On Intellect and Compassionate Wisdom.

Via on Jul 13, 2011

Photo: maristmy575.com

Often when we think of intellect, we think of the scholarly accumulation of knowledge, but in the buddhadharma intellect is the critical intelligence that cuts through conceptual mind to innate wisdom.

Looking carefully at the Tibetan forms of these terms, the meaning becomes explicit: she rab in Tibetan literally means knowing best, best knowing. And ye, primordial plus she, knowing, means knowing from the beginning.

Although accumulating knowledge can be valuable, and the buddhadharma does have a very scholarly component, Trungpa Rinpoche emphasized the practice of meditation so that his Western students would relax their conceptual minds and have the direct experiences of wisdom.

Photo: Ana Felix Garjan

Through mindfulness-awareness, which continues post-meditation, the blind spot of ego is illuminated and gradually eliminated. This is insightful intellect at work. As ego is seen through, compassion arises, for there is no longer the barrier created by clinging to a fictional ego separating oneself from others.

This is in contrast to most modern forms of higher education, which so often fail to connect intellect with heart. Of course there are always exceptional teachers, who are friendly mentors as well as brilliant instructors and they are the ones who magnetize students to their courses regardless of the subject matter. But it would be so much more educational if all forms of education were contemplative—fostering the development of the whole person, including interpersonal skills, such as empathy and emotional sanity, as well as the academic skills. Contemplative education offers a nourishing and supportive way to meet this rapidly changing world with heartfelt, informed intelligence motivated by the power of compassionate wisdom instead of by mere profit or personal aggrandizement.

Because meditation unlocks insightful intellect, we develop friendliness, warmth, and humor toward ourselves and, simultaneously toward everyone we encounter. And as we become more curious, inquisitive, and open, we encounter an ever-expanding world.

Photo: Nathan Hayag

This is in contrast to modern higher education in particular, where intellectual and scientific traditions remain somewhat divorced from the heart, and thus often do not foster the altruistic motivation to benefit beyond self. Instead, individualism, competition, and individuation are heightened, so that a graduate is most often saddled not only with a college debt, but also with a reinforced sense of “me-first.”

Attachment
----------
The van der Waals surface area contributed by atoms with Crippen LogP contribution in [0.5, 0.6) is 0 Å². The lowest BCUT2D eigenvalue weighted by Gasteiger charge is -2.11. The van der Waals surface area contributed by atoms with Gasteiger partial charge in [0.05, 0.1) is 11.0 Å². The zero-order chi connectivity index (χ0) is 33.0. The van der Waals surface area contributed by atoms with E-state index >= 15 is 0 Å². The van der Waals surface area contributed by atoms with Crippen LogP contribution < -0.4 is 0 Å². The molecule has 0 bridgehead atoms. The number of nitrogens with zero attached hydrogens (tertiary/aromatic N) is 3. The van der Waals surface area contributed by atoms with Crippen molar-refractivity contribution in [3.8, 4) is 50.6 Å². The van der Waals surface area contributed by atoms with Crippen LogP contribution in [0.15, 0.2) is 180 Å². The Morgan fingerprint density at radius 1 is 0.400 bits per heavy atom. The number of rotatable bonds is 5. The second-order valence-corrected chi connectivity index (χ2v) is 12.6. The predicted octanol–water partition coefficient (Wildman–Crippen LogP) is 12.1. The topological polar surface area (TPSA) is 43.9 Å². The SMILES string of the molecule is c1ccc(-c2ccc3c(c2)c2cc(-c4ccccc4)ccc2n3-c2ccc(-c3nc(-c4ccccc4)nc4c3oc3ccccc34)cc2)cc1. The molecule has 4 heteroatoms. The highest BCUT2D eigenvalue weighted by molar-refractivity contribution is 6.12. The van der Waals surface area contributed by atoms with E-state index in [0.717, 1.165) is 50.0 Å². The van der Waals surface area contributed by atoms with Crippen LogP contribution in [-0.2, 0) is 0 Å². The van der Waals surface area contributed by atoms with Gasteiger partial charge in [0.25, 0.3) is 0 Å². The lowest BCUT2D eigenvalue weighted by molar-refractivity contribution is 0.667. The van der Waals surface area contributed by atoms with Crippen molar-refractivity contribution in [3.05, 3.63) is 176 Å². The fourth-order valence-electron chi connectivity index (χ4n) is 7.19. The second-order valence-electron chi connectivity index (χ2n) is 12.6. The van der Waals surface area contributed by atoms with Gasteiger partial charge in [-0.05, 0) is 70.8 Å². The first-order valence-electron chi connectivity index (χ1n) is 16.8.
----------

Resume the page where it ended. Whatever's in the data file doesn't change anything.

It is the practice of meditation that makes an education contemplative. Meditation combines direct experience with inquiry. Meditative intelligence is awake but still, not speeding along trying to reach a quick or clever conclusion.

Post-meditation intelligence manifests in the form of inquiry, but the questions arise not just to clarify, challenge, or discover, but to understand another’s point of view, to remain open and ready to learn a new approach and to try to listen and understand because one genuinely cares both about the speaker and what the speaker has to say. Thus the questioning isn’t so much of a competitive challenge as it is an expression of compassion.

One may have an entirely different point of view, but be open to listening and questioning and the result may be the capacity to entertain several different possibilities. We become more flexible and resourceful, and there is a tendency to feel inspired to live a life of benefiting others.

When we meditate wakefully this openness and compassion arise together and begin to permeate our lives, revealing innate wisdom. This wisdom is non-conceptual and needs no confirmation. As we continue to practice, more frequent glimpses of this non-referential state occur. Eventually, with the death of stubbornly clinging ego, complete wisdom dawns.

In the case of Trungpa Rinpoche, one could see this wisdom manifest from the smallest to some of his greatest acts—from how he set a glass or tea cup down silently to his fearless and playful attitude addressing hundreds of hippies at the inception of the Naropa Institute in the summer of 1974.

When compassion and intellect manifest together, we act skillfully with decorum. Decorum often sets off alarm bells, but the original meaning is related to decency, to doing what is appropriate to the situation at hand. So when compassion and intellect work together, which takes training and practice, the wisdom shines through.

About Linda Lewis

Linda Lewis met the Vidyadhara Chogyam Trungpa Rinpoche in 1972 and, following Rinpoche’s invitation, immediately moved to Boulder, Colorado to be a part of his young and vital sangha. The predominant themes in her life have been teaching in contemplative schools–Vidya, Naropa, and the Shambhala School in Halifax, Nova Scotia–and studying, practicing, or teaching his Shambhala Buddhadharma wherever she finds herself.

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2 Responses to “On Intellect and Compassionate Wisdom.”

  1. [...] to trust that you will get the acknowledgement you need and most of all, will not be left out as your ideas trade hands, improve and take on a life of their own. Just like a child grows independently, so do [...]

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